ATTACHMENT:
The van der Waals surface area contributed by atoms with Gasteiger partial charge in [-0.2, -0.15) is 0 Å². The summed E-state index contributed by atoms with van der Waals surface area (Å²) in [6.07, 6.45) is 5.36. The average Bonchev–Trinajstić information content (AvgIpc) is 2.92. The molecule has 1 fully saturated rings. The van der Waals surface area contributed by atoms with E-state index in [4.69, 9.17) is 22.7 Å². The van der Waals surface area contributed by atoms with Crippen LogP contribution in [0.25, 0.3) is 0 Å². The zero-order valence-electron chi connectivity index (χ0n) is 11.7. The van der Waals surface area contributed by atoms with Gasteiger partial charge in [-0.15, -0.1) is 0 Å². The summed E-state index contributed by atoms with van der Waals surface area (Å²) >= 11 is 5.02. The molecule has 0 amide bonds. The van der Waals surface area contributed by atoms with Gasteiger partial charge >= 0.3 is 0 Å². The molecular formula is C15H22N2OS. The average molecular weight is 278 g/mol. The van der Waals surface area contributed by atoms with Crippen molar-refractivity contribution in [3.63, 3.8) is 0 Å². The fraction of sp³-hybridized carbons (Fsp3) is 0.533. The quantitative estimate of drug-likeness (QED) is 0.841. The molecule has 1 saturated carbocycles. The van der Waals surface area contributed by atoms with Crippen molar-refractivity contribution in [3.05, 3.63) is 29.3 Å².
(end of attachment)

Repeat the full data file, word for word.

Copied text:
The van der Waals surface area contributed by atoms with Gasteiger partial charge in [-0.2, -0.15) is 0 Å². The summed E-state index contributed by atoms with van der Waals surface area (Å²) in [6.07, 6.45) is 5.36. The average Bonchev–Trinajstić information content (AvgIpc) is 2.92. The molecule has 1 fully saturated rings. The van der Waals surface area contributed by atoms with E-state index in [4.69, 9.17) is 22.7 Å². The van der Waals surface area contributed by atoms with Crippen LogP contribution in [0.25, 0.3) is 0 Å². The zero-order valence-electron chi connectivity index (χ0n) is 11.7. The van der Waals surface area contributed by atoms with Gasteiger partial charge in [-0.15, -0.1) is 0 Å². The summed E-state index contributed by atoms with van der Waals surface area (Å²) >= 11 is 5.02. The molecule has 0 amide bonds. The van der Waals surface area contributed by atoms with Gasteiger partial charge >= 0.3 is 0 Å². The molecular formula is C15H22N2OS. The average molecular weight is 278 g/mol. The van der Waals surface area contributed by atoms with Crippen molar-refractivity contribution in [3.63, 3.8) is 0 Å². The fraction of sp³-hybridized carbons (Fsp3) is 0.533. The quantitative estimate of drug-likeness (QED) is 0.841. The molecule has 1 saturated carbocycles. The van der Waals surface area contributed by atoms with Crippen molar-refractivity contribution in [3.05, 3.63) is 29.3 Å².